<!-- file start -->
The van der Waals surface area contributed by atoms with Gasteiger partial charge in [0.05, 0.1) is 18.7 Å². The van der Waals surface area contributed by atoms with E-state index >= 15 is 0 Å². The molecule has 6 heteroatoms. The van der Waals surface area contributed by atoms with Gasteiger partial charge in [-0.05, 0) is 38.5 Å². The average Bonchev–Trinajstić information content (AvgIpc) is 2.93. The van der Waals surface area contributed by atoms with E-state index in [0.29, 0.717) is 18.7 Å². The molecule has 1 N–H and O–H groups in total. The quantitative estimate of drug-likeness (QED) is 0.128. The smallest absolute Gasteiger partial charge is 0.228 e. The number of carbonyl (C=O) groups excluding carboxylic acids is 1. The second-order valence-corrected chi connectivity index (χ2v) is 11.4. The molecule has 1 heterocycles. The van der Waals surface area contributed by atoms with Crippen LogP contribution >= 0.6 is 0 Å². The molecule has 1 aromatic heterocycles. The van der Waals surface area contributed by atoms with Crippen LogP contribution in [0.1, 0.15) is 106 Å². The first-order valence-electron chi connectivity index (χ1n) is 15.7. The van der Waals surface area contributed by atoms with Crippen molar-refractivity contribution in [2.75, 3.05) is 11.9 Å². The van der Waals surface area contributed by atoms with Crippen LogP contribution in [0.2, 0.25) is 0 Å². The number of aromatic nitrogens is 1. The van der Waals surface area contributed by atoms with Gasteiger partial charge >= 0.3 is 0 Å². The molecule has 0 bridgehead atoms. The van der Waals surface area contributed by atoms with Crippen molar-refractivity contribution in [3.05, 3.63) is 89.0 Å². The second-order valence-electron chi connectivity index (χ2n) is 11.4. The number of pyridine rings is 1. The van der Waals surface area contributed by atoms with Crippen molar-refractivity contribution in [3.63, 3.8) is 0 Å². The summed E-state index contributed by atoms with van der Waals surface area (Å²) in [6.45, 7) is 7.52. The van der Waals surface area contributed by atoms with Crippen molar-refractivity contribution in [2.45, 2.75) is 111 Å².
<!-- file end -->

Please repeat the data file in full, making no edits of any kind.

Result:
The van der Waals surface area contributed by atoms with Gasteiger partial charge in [0.05, 0.1) is 18.7 Å². The van der Waals surface area contributed by atoms with E-state index >= 15 is 0 Å². The molecule has 6 heteroatoms. The van der Waals surface area contributed by atoms with Gasteiger partial charge in [-0.05, 0) is 38.5 Å². The average Bonchev–Trinajstić information content (AvgIpc) is 2.93. The van der Waals surface area contributed by atoms with E-state index in [0.29, 0.717) is 18.7 Å². The molecule has 1 N–H and O–H groups in total. The quantitative estimate of drug-likeness (QED) is 0.128. The smallest absolute Gasteiger partial charge is 0.228 e. The number of carbonyl (C=O) groups excluding carboxylic acids is 1. The second-order valence-corrected chi connectivity index (χ2v) is 11.4. The molecule has 1 heterocycles. The van der Waals surface area contributed by atoms with Crippen LogP contribution >= 0.6 is 0 Å². The molecule has 1 aromatic heterocycles. The van der Waals surface area contributed by atoms with Crippen LogP contribution in [0.1, 0.15) is 106 Å². The first-order valence-electron chi connectivity index (χ1n) is 15.7. The van der Waals surface area contributed by atoms with Crippen molar-refractivity contribution in [2.75, 3.05) is 11.9 Å². The van der Waals surface area contributed by atoms with Crippen LogP contribution in [0.2, 0.25) is 0 Å². The number of aromatic nitrogens is 1. The van der Waals surface area contributed by atoms with Gasteiger partial charge >= 0.3 is 0 Å². The molecule has 0 bridgehead atoms. The van der Waals surface area contributed by atoms with Crippen molar-refractivity contribution in [3.05, 3.63) is 89.0 Å². The second-order valence-electron chi connectivity index (χ2n) is 11.4. The number of pyridine rings is 1. The van der Waals surface area contributed by atoms with Crippen molar-refractivity contribution in [3.63, 3.8) is 0 Å². The summed E-state index contributed by atoms with van der Waals surface area (Å²) in [6.45, 7) is 7.52. The van der Waals surface area contributed by atoms with Crippen molar-refractivity contribution in [2.45, 2.75) is 111 Å².